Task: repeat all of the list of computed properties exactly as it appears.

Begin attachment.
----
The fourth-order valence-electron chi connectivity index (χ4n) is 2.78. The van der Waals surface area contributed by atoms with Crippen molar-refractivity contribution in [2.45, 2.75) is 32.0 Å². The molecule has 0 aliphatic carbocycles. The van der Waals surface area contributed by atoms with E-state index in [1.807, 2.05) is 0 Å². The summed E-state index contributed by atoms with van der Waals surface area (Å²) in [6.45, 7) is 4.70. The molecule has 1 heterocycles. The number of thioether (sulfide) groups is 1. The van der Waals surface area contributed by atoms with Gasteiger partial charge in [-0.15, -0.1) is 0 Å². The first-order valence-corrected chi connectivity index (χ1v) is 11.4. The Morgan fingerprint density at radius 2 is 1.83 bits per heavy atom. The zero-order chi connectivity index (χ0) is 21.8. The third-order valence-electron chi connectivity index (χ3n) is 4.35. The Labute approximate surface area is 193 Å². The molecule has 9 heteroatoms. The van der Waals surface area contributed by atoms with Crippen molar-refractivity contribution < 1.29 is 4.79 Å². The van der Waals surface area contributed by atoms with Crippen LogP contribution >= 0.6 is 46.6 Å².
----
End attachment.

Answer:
The fourth-order valence-electron chi connectivity index (χ4n) is 2.78. The van der Waals surface area contributed by atoms with Crippen molar-refractivity contribution in [2.45, 2.75) is 32.0 Å². The molecule has 0 aliphatic carbocycles. The van der Waals surface area contributed by atoms with E-state index in [1.807, 2.05) is 0 Å². The summed E-state index contributed by atoms with van der Waals surface area (Å²) in [6.45, 7) is 4.70. The molecule has 1 heterocycles. The number of thioether (sulfide) groups is 1. The van der Waals surface area contributed by atoms with Gasteiger partial charge in [-0.15, -0.1) is 0 Å². The first-order valence-corrected chi connectivity index (χ1v) is 11.4. The Morgan fingerprint density at radius 2 is 1.83 bits per heavy atom. The zero-order chi connectivity index (χ0) is 21.8. The third-order valence-electron chi connectivity index (χ3n) is 4.35. The Labute approximate surface area is 193 Å². The molecule has 9 heteroatoms. The van der Waals surface area contributed by atoms with Crippen molar-refractivity contribution < 1.29 is 4.79 Å². The van der Waals surface area contributed by atoms with Crippen LogP contribution >= 0.6 is 46.6 Å².